Menopause is a natural transition that every woman goes through. This phase of life begins twelve months after a woman’s last menstrual cycle and typically occurs at the age of 51, on average, and this can vary from person to person.
Menopause yields many changes throughout the body due, in part, to the decreased production of the reproductive hormones estrogen and progesterone. You may know many of the classic menopause symptoms including hot flashes, night sweats, mood and energy changes, and trouble sleeping. But did you know that quite a few metabolic changes can occur as well? Thankfully, through food choices we can help combat some of these shifts. Read on to learn all about these changes, how food can positively affect them, and some delicious options to prioritize during menopause.
Diet-Related Changes That Can Happen During Menopause
When the ovaries produce less estrogen and progesterone, there can be notable shifts in how the body metabolizes food and absorbs nutrients. Here are some of the effects this can have throughout the body:
- Slowed metabolism, which can result in unwanted weight gain
- Less effective blood sugar management that can increase the odds for metabolic disorders like type 2 diabetes
- Higher risk for elevated cholesterol levels which can negatively impact heart health
- Decreased bone mineral density, posing greater risk for osteopenia, osteoporosis, or bone fractures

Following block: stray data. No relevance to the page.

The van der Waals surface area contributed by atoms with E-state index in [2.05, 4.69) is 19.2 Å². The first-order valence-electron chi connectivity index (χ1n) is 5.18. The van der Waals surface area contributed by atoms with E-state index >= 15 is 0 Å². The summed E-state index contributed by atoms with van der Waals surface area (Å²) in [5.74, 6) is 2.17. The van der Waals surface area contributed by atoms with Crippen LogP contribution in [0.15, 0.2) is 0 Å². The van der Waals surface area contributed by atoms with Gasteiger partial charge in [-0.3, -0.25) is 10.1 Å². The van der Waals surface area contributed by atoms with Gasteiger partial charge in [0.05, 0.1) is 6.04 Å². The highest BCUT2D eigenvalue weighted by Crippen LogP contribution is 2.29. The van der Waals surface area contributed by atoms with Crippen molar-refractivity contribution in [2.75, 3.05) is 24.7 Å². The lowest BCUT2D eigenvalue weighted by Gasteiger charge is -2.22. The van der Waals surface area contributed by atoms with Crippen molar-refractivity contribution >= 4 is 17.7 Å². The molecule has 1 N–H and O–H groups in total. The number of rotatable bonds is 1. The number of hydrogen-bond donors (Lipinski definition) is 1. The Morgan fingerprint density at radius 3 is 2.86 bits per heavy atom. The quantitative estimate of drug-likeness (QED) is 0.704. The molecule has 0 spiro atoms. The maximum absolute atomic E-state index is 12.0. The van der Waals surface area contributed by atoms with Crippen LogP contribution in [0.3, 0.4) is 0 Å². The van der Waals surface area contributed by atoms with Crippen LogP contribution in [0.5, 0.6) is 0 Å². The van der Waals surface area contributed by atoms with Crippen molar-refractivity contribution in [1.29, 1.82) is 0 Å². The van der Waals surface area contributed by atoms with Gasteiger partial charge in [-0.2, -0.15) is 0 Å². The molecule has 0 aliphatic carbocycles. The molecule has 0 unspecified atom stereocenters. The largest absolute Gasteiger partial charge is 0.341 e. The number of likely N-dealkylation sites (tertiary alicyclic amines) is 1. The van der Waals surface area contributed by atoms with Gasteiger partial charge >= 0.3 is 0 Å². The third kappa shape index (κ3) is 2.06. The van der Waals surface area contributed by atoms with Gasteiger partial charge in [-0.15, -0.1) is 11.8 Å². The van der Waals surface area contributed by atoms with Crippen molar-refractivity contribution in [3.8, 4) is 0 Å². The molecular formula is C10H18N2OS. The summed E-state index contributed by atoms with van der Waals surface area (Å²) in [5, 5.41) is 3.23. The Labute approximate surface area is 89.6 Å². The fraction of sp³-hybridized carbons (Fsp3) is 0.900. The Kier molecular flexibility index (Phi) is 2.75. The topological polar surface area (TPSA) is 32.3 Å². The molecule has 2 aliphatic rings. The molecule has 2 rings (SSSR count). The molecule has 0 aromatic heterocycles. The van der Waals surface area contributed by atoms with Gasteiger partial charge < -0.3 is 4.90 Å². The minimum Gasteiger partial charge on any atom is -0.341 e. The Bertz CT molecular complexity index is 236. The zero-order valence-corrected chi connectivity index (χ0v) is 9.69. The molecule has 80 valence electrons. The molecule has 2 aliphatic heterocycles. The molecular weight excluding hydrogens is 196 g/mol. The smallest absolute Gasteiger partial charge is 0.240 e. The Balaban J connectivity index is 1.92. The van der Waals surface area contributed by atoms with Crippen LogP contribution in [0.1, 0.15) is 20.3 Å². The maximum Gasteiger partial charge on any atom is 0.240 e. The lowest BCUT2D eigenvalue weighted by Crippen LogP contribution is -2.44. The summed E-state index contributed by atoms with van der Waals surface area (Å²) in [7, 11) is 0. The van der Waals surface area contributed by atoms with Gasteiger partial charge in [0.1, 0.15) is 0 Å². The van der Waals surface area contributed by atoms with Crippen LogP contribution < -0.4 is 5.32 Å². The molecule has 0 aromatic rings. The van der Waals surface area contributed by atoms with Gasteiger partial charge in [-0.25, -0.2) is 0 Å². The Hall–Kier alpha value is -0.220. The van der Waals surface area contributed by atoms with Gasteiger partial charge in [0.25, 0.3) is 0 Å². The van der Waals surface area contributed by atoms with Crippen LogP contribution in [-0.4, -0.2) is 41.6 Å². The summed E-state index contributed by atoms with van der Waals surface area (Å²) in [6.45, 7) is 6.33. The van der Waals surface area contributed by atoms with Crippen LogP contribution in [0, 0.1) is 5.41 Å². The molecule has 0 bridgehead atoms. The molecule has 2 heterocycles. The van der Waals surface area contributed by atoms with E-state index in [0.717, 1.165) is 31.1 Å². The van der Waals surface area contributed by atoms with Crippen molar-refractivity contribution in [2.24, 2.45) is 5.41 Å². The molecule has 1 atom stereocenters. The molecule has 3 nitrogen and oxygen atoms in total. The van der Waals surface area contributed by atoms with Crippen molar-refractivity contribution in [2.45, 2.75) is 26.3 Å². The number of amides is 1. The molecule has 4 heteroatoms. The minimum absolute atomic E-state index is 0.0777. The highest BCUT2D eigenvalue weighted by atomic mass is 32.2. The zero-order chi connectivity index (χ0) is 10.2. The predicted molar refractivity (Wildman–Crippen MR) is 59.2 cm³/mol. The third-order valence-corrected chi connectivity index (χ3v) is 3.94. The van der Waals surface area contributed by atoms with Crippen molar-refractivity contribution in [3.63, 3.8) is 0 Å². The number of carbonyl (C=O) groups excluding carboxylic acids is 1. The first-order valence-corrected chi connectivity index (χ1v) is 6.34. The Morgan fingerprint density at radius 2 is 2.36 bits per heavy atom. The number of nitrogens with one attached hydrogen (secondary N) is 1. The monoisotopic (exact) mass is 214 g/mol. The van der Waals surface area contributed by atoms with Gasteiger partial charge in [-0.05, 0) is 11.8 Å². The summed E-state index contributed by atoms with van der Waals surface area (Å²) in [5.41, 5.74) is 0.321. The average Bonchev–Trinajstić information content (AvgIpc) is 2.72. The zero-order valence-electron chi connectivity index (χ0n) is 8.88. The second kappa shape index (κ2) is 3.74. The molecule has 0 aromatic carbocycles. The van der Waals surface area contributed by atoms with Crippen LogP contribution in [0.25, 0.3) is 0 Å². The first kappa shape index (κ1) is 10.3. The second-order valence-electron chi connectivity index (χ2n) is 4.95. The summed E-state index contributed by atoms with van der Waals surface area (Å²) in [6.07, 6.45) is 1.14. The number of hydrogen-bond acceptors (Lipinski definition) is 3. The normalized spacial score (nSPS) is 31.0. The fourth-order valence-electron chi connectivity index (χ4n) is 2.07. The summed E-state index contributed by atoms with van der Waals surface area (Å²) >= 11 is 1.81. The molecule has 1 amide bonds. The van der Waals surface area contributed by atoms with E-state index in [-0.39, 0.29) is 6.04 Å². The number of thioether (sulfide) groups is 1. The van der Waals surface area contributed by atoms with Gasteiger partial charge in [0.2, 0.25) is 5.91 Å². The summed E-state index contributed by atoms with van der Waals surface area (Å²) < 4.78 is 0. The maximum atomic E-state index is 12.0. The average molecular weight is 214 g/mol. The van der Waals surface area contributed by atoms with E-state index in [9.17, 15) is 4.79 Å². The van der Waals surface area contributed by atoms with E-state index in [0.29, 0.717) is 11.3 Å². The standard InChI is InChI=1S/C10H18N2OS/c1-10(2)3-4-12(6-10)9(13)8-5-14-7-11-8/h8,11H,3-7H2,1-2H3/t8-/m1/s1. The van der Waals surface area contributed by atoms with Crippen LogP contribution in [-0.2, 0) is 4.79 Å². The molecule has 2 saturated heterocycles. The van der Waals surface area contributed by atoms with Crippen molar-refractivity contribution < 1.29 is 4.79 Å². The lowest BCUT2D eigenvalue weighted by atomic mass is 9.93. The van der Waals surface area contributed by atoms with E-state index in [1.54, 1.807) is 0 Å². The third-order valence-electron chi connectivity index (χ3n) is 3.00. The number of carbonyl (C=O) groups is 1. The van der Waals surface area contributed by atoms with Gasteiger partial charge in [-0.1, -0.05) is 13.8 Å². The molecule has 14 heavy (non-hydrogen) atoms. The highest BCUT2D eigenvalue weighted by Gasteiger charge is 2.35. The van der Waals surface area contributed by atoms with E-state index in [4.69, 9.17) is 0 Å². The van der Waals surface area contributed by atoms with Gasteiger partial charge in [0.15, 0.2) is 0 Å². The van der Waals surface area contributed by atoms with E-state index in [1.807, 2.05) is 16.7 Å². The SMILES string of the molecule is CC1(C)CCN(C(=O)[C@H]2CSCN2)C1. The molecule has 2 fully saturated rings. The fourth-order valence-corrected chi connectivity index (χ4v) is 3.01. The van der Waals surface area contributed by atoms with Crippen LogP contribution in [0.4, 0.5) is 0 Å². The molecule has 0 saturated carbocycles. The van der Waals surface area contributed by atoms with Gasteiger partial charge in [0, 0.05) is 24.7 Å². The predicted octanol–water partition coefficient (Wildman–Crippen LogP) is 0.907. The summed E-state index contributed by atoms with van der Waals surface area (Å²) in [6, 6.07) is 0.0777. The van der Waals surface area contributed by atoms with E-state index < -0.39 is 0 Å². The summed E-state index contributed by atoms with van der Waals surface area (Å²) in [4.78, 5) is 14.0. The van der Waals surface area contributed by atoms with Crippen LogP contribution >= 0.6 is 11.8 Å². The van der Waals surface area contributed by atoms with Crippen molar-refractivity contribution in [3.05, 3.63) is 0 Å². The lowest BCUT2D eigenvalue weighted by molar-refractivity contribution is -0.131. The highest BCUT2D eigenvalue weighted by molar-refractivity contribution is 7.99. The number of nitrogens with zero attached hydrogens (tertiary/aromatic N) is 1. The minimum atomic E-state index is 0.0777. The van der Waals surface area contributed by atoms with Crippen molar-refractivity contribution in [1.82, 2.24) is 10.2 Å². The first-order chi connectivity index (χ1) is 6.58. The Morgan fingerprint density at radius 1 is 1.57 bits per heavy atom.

- Decreased muscle mass potentially leading to frailty
“Eating the ‘same way you always have’ may not have the same effect as it ‘always did,’ because your physiology is actually different than it was,” explains Stasi Kasianchuk MS, RDN, CSSD, CSCS, EP-C, registered dietitian, director of lifestyle Care at Gennev, and exercise physiologist with training and practice in menopause. “This is an opportunity to explore new and perhaps different ways of eating that support your changing physiology and help you to feel your best in your body.”
While these symptoms are of greatest concern once menopause starts, they can also be important to keep in mind during the years-long menopausal transition that can happen between the ages of ages 45 and 55.
However, through intentional food choices, we can manage potential side effects and support a strong and healthy body.
Nutrients to Focus on During Menopause
When looking to address these metabolic concerns, there are some nutrients that we can prioritize to positively influence outcomes. Here are the primary ones:
There is research demonstrating that the change in hormones during the menopause transition alters the bacterial make-up of the gut microbiome,” Kasianchuk says. This alteration can impact so much throughout the body including gut, metabolic, heart, and even brain health. Fiber is incredibly important to support a healthy gut, and it also helps to reduce cholesterol levels while regulating blood sugars and improving satiety. Certain kinds of fiber can even act as prebiotics, or food for our healthy gut bacteria found in the biome.
Protein serves many of the same roles as fiber in terms of blood sugar regulation and satiety but also uniquely helps women maintain functionality. “Protein supports maintaining and increasing muscle mass at a time when muscle naturally decreases and doesn’t have the same level of support from estrogen for building new muscle,” Kasianchuk explains.